Remote sensing is completely autonomous. It can cross-reference the location a developer provides with remote sensing data practically anywhere in the world to ensure that the project does indeed exist.

Additional — The project must have additional carbon benefits had it not existed. The concept of additionality is confusing to many, including myself when I first heard of it. It’s best understood by learning how it’s measured.

Here’s how — historical remote sensing data and project-specific reference data (tree species type, area, …) are plugged into a biomass model to generate carbon storage estimates. From there, we can compare the carbon storage of the project versus the carbon storage of areas nearby (the baseline). If the carbon benefits from the project exceed that of the area nearby, it is above the baseline and considered “additional”.

Permanent — Every year billions of trees are destroyed. Just like any forest, offsets projects are not permanent. They are vulnerable to threats like pests, fires, and human activity.

Remote sensing is capable of assessing these risks by providing the data required for making deforestation predictions, pest analysis (overlaying data from tree species identification and local pests), and measurements of fire risk.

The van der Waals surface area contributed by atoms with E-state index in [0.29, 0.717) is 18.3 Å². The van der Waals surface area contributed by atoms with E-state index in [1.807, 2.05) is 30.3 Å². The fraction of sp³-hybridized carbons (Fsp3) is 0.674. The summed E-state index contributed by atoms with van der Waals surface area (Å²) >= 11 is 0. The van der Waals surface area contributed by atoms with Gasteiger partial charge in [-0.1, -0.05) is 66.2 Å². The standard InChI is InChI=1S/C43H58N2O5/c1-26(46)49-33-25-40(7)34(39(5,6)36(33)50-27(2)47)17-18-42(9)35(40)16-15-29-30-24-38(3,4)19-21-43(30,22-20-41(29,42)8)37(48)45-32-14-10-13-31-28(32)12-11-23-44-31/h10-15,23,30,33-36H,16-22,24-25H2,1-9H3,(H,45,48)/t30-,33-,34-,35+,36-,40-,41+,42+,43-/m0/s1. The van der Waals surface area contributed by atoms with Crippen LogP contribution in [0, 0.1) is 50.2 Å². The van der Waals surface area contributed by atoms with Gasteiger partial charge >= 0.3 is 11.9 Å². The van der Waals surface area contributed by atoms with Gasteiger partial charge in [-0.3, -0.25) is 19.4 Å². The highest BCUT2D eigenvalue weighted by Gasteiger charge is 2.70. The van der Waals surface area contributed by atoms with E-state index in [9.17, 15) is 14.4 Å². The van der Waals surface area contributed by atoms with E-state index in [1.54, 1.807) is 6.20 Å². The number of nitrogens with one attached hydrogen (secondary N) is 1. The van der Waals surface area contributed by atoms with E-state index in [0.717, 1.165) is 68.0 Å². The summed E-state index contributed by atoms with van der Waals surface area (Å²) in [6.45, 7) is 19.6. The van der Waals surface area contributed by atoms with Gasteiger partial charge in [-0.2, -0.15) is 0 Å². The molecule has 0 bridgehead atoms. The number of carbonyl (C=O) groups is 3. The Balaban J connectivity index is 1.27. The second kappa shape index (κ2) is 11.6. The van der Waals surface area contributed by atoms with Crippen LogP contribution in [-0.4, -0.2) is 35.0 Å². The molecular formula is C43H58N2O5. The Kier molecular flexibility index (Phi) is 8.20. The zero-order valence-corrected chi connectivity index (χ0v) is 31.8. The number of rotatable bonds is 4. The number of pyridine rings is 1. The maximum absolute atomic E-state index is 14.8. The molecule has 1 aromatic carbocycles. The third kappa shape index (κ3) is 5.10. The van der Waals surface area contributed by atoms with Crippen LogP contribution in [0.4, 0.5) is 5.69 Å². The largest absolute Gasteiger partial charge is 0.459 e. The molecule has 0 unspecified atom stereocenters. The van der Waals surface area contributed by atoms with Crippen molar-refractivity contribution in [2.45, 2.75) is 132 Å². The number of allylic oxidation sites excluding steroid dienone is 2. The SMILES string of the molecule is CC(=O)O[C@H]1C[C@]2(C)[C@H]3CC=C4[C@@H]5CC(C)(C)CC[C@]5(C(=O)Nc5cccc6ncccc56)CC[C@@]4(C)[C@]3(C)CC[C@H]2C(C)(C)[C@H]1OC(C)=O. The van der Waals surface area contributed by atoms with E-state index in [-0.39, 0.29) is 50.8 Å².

All this to say — remote sensing has its limitations, but it can still distinguish between low quality and high-quality offsets and the voluntary market needs that kind of transparency.

In the past three or four years, the space has become a hotbed for startups looking to fill various roles, and many are now able to deliver transparency through remote sensing. Several remote sensing-based services were launched in 2020 that monitor and verify carbon.

They are accompanied by a clutch of offsetting startups pulling in APIs for automation. Among them are Cloverly, a startup launched internally by Southern Utility, providing a “Sustainability-as-a-Service platform” that calculates a company’s carbon footprint and purchases offsets; and Pachama, a San Francisco based startup backed by Bill Gates’s Breakthrough Energy Ventures and Chris Sacca’s LowerCarbon Capital, that monitors and verifies offsets projects and operates their very own carbon credit marketplace — essentially internalizing half the carbon credit value chain!

Just by looking at the volume of transacted offsets flowing through remote sensing-supported startups, we find they account for only a small (very small) portion of the voluntary carbon market. But volume doesn’t matter. We need folks raising the quality bar, and startups like Pachama are doing exactly that.

The impact remote sensing will have on quality standards once it scales will be huge. Especially in corporate offsetting with shareholders being more eco-conscious.

If your employer is already offsetting itself (which it should be), make sure to check if the credits are coming from quality offsets projects!

Originally published at https://www.space4good.com on May 30, 2021.

Also published at Space4Good (Medium) on May 30, 2021.